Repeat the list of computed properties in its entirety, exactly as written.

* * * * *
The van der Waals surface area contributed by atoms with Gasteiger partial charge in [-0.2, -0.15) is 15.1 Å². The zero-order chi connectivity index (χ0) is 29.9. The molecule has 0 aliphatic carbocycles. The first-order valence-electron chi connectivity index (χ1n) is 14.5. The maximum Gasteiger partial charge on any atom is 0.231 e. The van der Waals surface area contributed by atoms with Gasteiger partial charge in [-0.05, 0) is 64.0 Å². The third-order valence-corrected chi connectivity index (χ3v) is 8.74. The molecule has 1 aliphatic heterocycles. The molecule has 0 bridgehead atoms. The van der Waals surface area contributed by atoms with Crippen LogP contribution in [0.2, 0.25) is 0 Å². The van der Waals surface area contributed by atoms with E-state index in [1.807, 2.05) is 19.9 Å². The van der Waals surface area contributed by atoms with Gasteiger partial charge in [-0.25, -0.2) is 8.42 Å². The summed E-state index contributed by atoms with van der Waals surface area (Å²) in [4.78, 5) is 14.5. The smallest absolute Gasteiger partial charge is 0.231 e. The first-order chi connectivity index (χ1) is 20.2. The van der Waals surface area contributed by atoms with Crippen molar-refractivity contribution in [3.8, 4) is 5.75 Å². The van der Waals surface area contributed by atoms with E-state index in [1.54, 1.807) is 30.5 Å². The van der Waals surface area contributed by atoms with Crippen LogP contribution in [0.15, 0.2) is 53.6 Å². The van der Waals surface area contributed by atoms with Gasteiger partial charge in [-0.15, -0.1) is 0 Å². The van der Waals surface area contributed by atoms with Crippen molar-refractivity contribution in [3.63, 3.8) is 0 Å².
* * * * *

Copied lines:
The van der Waals surface area contributed by atoms with Gasteiger partial charge in [-0.2, -0.15) is 15.1 Å². The zero-order chi connectivity index (χ0) is 29.9. The molecule has 0 aliphatic carbocycles. The first-order valence-electron chi connectivity index (χ1n) is 14.5. The maximum Gasteiger partial charge on any atom is 0.231 e. The van der Waals surface area contributed by atoms with Gasteiger partial charge in [-0.05, 0) is 64.0 Å². The third-order valence-corrected chi connectivity index (χ3v) is 8.74. The molecule has 1 aliphatic heterocycles. The molecule has 0 bridgehead atoms. The van der Waals surface area contributed by atoms with Crippen LogP contribution in [0.2, 0.25) is 0 Å². The van der Waals surface area contributed by atoms with E-state index in [1.807, 2.05) is 19.9 Å². The van der Waals surface area contributed by atoms with Gasteiger partial charge in [-0.25, -0.2) is 8.42 Å². The summed E-state index contributed by atoms with van der Waals surface area (Å²) in [4.78, 5) is 14.5. The smallest absolute Gasteiger partial charge is 0.231 e. The first-order chi connectivity index (χ1) is 20.2. The van der Waals surface area contributed by atoms with Crippen molar-refractivity contribution in [3.8, 4) is 5.75 Å². The van der Waals surface area contributed by atoms with E-state index in [1.54, 1.807) is 30.5 Å². The van der Waals surface area contributed by atoms with Crippen LogP contribution in [0.15, 0.2) is 53.6 Å². The van der Waals surface area contributed by atoms with Gasteiger partial charge in [-0.15, -0.1) is 0 Å². The van der Waals surface area contributed by atoms with Crippen molar-refractivity contribution in [3.63, 3.8) is 0 Å².